California weighs solar-panel mandate

Adjust Comment Print

California on Wednesday became the first state in the United States (US) to require solar panels on all new residential buildings as part of efforts to cut greenhouse gas emissions.

Energy commission spokeswoman Amber Beck estimated the solar mandate would add an average of $9,500 in construction costs over the 2016 building code, but would save the homebuyer an estimated $19,000 in utility bills over the life of a 30-year mortgage. The standards also include requirements concerning ventilation and indoor air quality. It applies to single-family homes and multifamily homes with less than three stories built after 2020 with certain exceptions for buildings covered by shade. San Jose-based solar panel company SunPower said that the first of its kind solar rule will increase demand for residential solar power by 50%, as Bloomberg noted.

California is the nation's leading solar market, with more than 21 gigawatts of solar installed - five times more than any other state and almost 40 percent of the total solar installed in the U.S. The solar industry has created $43 billion of investment in California's economy and employs more than 86,000 Californians, a number that will grow under this new policy.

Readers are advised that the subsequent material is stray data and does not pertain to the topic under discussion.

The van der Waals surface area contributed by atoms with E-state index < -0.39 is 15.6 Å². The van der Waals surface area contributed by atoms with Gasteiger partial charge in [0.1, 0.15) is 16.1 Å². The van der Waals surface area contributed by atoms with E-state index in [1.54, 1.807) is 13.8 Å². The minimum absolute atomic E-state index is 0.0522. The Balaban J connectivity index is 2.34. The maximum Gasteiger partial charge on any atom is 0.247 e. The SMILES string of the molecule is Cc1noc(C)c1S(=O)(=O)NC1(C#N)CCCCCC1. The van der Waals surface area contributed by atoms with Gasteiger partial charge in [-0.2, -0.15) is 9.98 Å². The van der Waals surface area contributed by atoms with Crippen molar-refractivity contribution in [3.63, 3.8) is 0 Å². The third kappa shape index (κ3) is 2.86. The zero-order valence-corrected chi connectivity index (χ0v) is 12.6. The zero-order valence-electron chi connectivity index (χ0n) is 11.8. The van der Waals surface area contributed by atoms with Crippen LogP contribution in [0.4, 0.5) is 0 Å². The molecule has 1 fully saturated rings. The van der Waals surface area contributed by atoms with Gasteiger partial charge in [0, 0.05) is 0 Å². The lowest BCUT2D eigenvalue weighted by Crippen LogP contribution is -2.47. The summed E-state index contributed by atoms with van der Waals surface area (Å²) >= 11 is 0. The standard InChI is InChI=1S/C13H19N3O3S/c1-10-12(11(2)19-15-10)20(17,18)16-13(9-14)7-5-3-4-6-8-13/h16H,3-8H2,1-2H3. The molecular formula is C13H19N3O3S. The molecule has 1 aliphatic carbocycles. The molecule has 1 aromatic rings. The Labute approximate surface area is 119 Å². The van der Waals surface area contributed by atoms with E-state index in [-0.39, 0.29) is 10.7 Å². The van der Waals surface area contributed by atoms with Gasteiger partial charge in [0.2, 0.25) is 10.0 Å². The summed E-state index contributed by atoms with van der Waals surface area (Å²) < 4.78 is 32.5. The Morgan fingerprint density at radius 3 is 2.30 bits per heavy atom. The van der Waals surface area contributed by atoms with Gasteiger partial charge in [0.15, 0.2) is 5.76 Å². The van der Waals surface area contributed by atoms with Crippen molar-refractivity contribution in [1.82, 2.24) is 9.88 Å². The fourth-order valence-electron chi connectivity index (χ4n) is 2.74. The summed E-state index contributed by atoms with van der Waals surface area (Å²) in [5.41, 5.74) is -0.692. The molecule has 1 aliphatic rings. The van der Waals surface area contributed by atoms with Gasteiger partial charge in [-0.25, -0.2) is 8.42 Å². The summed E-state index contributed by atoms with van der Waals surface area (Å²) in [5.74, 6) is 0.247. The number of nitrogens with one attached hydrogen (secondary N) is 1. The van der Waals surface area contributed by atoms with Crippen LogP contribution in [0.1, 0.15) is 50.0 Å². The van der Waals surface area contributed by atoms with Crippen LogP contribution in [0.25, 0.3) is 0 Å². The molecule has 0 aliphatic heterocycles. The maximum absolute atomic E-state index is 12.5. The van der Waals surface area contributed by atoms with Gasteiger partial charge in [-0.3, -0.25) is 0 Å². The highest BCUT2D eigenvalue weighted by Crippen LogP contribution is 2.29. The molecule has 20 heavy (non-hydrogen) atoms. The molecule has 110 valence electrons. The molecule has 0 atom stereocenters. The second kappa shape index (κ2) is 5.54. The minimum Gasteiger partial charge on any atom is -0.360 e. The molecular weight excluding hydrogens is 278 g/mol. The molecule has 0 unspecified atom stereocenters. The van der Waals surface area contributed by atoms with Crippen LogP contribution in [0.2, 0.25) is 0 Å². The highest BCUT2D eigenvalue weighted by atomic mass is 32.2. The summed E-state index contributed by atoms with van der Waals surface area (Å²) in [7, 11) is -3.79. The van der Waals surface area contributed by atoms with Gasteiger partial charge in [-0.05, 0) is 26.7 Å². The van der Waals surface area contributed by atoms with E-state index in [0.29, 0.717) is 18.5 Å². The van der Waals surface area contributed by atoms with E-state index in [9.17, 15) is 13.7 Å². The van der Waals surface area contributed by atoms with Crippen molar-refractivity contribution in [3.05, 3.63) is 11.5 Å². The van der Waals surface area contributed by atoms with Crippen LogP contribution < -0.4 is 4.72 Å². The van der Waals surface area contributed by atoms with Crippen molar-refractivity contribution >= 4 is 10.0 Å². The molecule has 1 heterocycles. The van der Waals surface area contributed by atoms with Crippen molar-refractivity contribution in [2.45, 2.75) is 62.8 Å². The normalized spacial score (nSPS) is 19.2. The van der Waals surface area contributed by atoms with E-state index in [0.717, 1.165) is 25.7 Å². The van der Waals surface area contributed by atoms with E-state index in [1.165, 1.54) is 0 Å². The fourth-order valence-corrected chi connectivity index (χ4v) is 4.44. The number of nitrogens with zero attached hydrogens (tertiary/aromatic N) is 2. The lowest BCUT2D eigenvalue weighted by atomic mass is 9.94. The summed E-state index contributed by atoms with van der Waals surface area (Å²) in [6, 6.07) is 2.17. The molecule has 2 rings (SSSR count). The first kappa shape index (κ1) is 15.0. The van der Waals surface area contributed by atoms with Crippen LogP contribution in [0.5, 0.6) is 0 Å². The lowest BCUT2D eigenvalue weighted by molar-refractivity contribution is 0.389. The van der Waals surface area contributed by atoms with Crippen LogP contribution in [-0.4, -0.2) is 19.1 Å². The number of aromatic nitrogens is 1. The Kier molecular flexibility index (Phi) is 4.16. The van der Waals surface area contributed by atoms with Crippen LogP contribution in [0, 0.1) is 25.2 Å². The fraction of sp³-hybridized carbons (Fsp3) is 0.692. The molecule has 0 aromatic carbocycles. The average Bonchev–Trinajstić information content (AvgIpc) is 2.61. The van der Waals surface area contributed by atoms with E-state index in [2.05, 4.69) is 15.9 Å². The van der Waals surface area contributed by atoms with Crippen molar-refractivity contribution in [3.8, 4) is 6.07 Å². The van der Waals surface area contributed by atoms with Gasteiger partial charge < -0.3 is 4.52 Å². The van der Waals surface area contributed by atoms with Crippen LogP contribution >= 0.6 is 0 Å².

The requirement would not require homeowners' solar energy to offset energy consumed completely.

Currently, about a fifth of new homes come with solar panels, one business group estimates.

For more than a decade, the commission has been operating under goals that would provide "net-zero" energy for new residents by 2020 and for new commercial buildings a decade later.

More news: Microsoft and Amazon are working together to make Cortana and Alexa friends

It's possible that with the new rule in place, the costs of solar could go down, and both panels and installations could get a lot cheaper.

In fact, the state itself generates so much solar and wind power that it must sometimes halt production at some facilities or give the electricity away to other states to avoid overloading the electric grid.

A key element in crafting the new standards was to ensure that the efficiency upgrade and solar systems would be affordable to all Californians.

Luxury home sellers saw only a 13 percent gain in value over comparable houses when listing solar energy as an amenity, the study found. After weighing the data, the CEC determined homeowners would save money on their energy bills to the tune of $40 per month.

While the step is significant, California has been preparing for the transition to solar energy for years, according to a spokeswoman for the state energy commission.

In the hot Bay Area real estate market, finding a home to fit a buyer's budget is the biggest issue, agents said.